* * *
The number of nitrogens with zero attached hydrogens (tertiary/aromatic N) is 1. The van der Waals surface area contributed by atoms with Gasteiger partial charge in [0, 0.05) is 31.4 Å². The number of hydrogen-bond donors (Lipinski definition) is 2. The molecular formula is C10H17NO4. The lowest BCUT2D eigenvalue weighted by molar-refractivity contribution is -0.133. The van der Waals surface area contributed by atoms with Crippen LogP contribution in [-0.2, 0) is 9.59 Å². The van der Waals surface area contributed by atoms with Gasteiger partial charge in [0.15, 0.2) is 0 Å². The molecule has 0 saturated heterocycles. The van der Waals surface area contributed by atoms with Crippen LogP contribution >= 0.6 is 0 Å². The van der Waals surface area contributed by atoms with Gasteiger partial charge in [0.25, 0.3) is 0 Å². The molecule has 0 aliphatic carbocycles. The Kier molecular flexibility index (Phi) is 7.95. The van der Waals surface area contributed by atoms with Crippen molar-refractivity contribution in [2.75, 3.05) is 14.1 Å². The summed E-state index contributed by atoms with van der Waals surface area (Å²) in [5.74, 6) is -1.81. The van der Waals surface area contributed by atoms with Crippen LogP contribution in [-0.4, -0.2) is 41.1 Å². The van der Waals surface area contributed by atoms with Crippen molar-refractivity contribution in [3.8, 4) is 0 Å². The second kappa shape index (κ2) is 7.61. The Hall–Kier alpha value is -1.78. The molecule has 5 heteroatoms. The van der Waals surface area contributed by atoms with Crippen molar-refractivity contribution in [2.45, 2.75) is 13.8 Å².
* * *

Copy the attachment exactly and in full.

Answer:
The number of nitrogens with zero attached hydrogens (tertiary/aromatic N) is 1. The van der Waals surface area contributed by atoms with Gasteiger partial charge in [0, 0.05) is 31.4 Å². The number of hydrogen-bond donors (Lipinski definition) is 2. The molecular formula is C10H17NO4. The lowest BCUT2D eigenvalue weighted by molar-refractivity contribution is -0.133. The van der Waals surface area contributed by atoms with Crippen LogP contribution in [-0.2, 0) is 9.59 Å². The van der Waals surface area contributed by atoms with Gasteiger partial charge in [0.15, 0.2) is 0 Å². The molecule has 0 saturated heterocycles. The van der Waals surface area contributed by atoms with Crippen LogP contribution >= 0.6 is 0 Å². The van der Waals surface area contributed by atoms with Gasteiger partial charge in [0.25, 0.3) is 0 Å². The molecule has 0 aliphatic carbocycles. The Kier molecular flexibility index (Phi) is 7.95. The van der Waals surface area contributed by atoms with Crippen molar-refractivity contribution in [2.75, 3.05) is 14.1 Å². The summed E-state index contributed by atoms with van der Waals surface area (Å²) in [5.74, 6) is -1.81. The van der Waals surface area contributed by atoms with Crippen LogP contribution in [-0.4, -0.2) is 41.1 Å². The van der Waals surface area contributed by atoms with Crippen molar-refractivity contribution in [3.8, 4) is 0 Å². The second kappa shape index (κ2) is 7.61. The Hall–Kier alpha value is -1.78. The molecule has 5 heteroatoms. The van der Waals surface area contributed by atoms with Crippen molar-refractivity contribution in [2.45, 2.75) is 13.8 Å².